Best way to remove studs attached to stucco?

I need to replace some of the 2x4 studs in an exterior load-bearing wall in my garage. Drywood termites have invaded and chomped the insides of several of the studs. (I think the studs are redwood) Even though I had a termite control company treat the studs with Cy-Kick, the studs look pretty bad from over 40 years of various holes and termite treatments.
The challenge will be to remove the old studs one at a time. In running a putty knife behind the studs, it appears that nails were used to secure the wire mesh, which is a backing for the stucco. How can I cut through these nails without damaging the stucco? At best I might be able to get a hacksaw blade behind each stud, but it's going to be slow-going. If I cut the nails, will I somehow weaken the stucco wall?
Also, does anybody know of a source in the SF Bay Area for pressure treated DRY lumber for interior applications? All I see are soaking wet pressure treated stuff for outside use. It's so depressing:-(
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Is there any reason you can't just leave them there and add good studs between? If you want to make sure they are holding the outside wall you could use "liquid nails" to mount it to the sheathing/mesh (whatever is exposed to the inside of the wall.
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The suggestions to sister the new studs are fine.
But if you want to remove the suds use a Sawzall or equal with a 6"+ blade & just cut thru the nails. The blades are very flexible.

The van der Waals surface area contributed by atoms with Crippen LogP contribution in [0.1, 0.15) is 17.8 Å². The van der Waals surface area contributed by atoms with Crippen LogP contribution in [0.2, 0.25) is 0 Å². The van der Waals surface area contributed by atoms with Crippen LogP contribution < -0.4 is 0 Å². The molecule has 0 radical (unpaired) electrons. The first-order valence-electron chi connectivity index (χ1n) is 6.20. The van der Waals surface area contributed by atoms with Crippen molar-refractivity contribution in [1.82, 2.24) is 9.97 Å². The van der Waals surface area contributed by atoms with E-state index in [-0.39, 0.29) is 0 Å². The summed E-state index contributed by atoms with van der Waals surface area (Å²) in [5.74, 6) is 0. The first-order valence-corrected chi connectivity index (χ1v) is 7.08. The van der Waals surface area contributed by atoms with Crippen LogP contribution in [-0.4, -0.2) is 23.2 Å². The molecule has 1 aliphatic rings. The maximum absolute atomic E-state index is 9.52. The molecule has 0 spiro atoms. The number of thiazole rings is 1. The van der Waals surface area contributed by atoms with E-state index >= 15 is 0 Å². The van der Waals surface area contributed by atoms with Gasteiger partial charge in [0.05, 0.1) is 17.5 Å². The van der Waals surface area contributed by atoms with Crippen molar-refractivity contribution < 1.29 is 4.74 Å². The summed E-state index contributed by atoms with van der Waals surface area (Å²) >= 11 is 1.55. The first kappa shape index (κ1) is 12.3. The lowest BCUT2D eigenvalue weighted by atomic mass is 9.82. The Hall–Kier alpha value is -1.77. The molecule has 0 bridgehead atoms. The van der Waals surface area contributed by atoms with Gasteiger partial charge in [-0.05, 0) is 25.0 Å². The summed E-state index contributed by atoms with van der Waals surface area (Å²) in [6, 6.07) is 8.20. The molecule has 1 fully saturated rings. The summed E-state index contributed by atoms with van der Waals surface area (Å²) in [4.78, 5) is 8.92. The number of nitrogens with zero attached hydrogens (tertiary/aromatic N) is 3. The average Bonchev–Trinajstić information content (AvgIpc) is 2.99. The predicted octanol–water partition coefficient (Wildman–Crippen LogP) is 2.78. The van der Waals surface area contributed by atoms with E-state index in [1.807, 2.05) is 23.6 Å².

Most PT timber available for purchase is wet; sometimes the stuff sits around at Home Depot long enough to dry out. If you don't have a moisture meter, the light ones are usually dry.
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- Bob K 207 -

- Nehmo - Agreed. Removing those old studs is unnecessary and would be a mess.
- Bob K 207 -

- Nehmo - Using a reciprocating saw with a long blade restricted to a bent position is equivalent to rapidly bending and unbending the blade. It will fatigue and break, maybe with the broken off part flying toward the operator's face. Thus, the operator's blood may shoot all over the nice clean job - (not to mention the expense of the blade).
- Bob K 207 -

- Nehmo - Since, the job is in a garage, what's wrong with wet ACQ? But if OP wants dry, use cedar or redwood. If OP wants to absolutely avoid termites, he should use metal. It sounds like only a few studs are involved.
--
*********************
* Nehmo Sergheyev *
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Not to be too disagreeable but.....
this process can be done safely with a VSR recip saw & a metal cutting blade; just don't go nuts with the speed.
If the studs are 16" o/c there is enough room to minimize the angle. I've done this on 100's of studs "with the broken off part flying toward the operator's face" NOT happening.
The bi-metal Milwaukee's will do the job; and they are less than $2 per blade
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- Nehmo -

- Bob K 207-

- Nehmo - You have to make up your mind, do you want to disagree or agree? But whatever you do, you shouldn't walk backwards when you do it.
- Bob K 207-

- Nehmo - That's possible. Sometimes the blade parts fly up and only hit the helper in the face.
- Bob K 207-

- Nehmo - You're neglecting to consider the cost of the cleanup materials needed for the blood and eyeball juice. Easily this can run into another eight bucks. Depending on the wages given to the helper, these additional expenses could put the whole job into the hole!
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* Nehmo Sergheyev *
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You're neglecting to consider the cost of the cleanup materials needed for the blood and eyeball juice
Nope.
He's right, cutting the nails with a metal blade is the easy way.
To the original poster, best of luck, and let us know how it comes out!
--
Lyle B. Harwood, President
Phoenix Homes, Inc.
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